Have you ever heard an exasperated parent say to a child, "If there's one thing I can't stand, it's a liar!" Maybe you've used the expression yourself. Parents want to raise good children, and lying doesn't fit that picture.
Before we get into why it is that children lie, let me make one important point. There is a difference between calling a child a liar and talking about his lying. When we call someone a liar, we are making a statement about who the person is. When we say that someone lied, we are making a statement about a person's behavior. If we want to encourage a person to change, it is much easier for him to change his behavior than to change who he is. So, let's not label a child or anyone as a liar, a cheat, a crook, a dummy, whatever it may be. Instead, let's refer to lying, cheating, stealing or stupid behavior, which a person is capable of changing.
Now, let's take a look at why children lie. Some children are too young to distinguish fantasy from reality, and they "lie." We're not talking about that kind of "lie" here. Other the other hand, there are basically only two reasons why children lie, one is to avoid something unpleasant and the other is to gain something.
If a child knows he has done something wrong, such as crayoned on the wall, he may lie to avoid possible punishment. A child may lie when asked if she brushed her teeth before going to bed because she wants to avoid an unpleasant task and wants to get right to something pleasant, reading a bedtime story. It'a not this occasional lying behavior that is problematic. If we adults were honest with ourselves, we, too, may sometimes not be truthful to avoid something we don't want to face or to gain an advantage.
What we're more concerned about here is lying behavior that a child regularly displays, even about insignificant things. This lying is not about avoiding punishment, but it is definitely about gaining something, though what that something is can be elusive. You may wonder why you keep hearing things like, "Yes, I did wash my hands. No, I didn't get into the cookie jar. Uh huh, there was a polar bear in the back yard" when you know those things are not true. Just what is the child getting out of the lying?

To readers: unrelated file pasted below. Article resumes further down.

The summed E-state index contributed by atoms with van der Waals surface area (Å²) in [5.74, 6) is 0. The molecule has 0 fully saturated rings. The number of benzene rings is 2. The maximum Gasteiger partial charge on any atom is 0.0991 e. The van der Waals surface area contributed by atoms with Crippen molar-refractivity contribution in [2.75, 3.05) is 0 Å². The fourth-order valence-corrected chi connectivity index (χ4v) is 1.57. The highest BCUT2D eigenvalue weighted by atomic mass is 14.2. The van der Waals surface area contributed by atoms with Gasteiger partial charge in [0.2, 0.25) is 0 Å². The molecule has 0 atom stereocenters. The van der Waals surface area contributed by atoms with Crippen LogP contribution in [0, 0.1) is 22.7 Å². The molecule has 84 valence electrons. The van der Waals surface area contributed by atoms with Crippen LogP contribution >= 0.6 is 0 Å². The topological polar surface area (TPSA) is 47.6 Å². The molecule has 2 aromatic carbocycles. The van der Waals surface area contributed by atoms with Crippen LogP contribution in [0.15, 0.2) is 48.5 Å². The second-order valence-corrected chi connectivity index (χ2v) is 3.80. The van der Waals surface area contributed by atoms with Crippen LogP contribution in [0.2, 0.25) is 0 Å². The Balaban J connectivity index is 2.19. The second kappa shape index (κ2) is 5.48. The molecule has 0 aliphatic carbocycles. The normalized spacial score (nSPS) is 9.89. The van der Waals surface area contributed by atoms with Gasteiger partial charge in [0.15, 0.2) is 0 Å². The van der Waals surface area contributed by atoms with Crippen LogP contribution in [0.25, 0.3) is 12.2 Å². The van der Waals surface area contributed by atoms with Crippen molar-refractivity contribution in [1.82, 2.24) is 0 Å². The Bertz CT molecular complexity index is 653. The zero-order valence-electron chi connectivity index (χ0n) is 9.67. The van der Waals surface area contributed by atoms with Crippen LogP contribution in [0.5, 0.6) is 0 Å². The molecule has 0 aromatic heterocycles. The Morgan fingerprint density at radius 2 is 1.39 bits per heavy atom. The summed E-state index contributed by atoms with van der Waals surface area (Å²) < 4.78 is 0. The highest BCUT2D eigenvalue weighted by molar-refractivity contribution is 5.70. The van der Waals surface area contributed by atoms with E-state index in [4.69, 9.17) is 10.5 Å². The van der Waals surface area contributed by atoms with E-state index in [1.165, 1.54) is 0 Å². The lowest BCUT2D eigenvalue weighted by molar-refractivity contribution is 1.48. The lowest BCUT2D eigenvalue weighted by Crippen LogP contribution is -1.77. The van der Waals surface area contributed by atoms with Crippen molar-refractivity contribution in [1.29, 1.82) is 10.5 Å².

Do you feel annoyed, irritated or upset with your child's lying? Not really angry with him, but close to it, particularly as it goes on and on? Our feelings of annoyance or irritation generally indicate that a child is motivated by attention-getting. And more often than not, a child's regular and frequent lies are attempts to gain attention.
Do you find yourself in a back and forth with your child over washing his hands before dinner? When he says he washed his hands and you know he didn't, do you come back with something like, "Zack, I know you didn't wash your hands because I didn't hear the water running." And Zack comes back with, "I had the water turned on real low." And you reply, "Zack, I checked the towel and it was dry." And Zack says, "I didn't use the towel. I wiped my hands on my pants." And it could and often does, go on and on.
Now Zack may not have wanted to wash his hands and lied because he didn't want to, but he also got a lot of inappropriate attention from the exchange that followed. He used his lying to gain attention in an inappropriate way. And we get easily hooked when a child lies. We want him to admit the truth because if he doesn't, we're afraid that he will become a compulsive liar.
So what is the best way to handle Zack's lying when we know he is not telling the truth? Remember the first rule of dealing with attention-getting misbehavior. Refuse to give attention when it is being demanded inappropriately. So we don't want to reinforce the attention-getting behavior by getting into a back and forth exchange with Zack.
Even before that, however, let's not put Zack into a situation where he has the opportunity to lie. Let's not ask him a question that we already know the answer to. When we know that Zack didn't wash his hands before dinner, or when we see the cookie crumbs on his shirt and we know he was into the cookie jar, avoid asking, "Did you wash your hands? or "Were you into the cookie jar?" Instead of asking a question, state what you know to be the case: "Zack, you didn't wash your hands. Now go do it" or "Zack, I'm not happy that you got into the cookie jar without permission."
I know--you're thinking, Zack will say something like, "Yes, I did" or "No, I didn't." He's baiting you into a back and forth attention-getting episode. Don't go there! I know--you still want Zack to tell the truth and not lie. Trust me, the lying will stop when it ceases to serve the purpose of getting attention. Instead of getting caught in trying to get him to tell the truth, let him know that you know the truth and he does too. Tell Zack, "You and I both know the truth and I'm not going to say any more. Now, go wash your hands," or "No more cookies for today."
Attention-getting children know by our reactions which misbehaviors are likely to be good ones to adopt to get our attention. Lying is a great one, because there is such a strong moral implication to lying. Good people don't lie, and we want to raise good children. But if we take lying behavior out of the moral realm and look at it as a way that attention-getting children can feel important, powerful or good about themselves, we can alter that misbehavior. We can help children stop their attention-getting lying behavior by applying principles taught in the course, Understanding Your Child.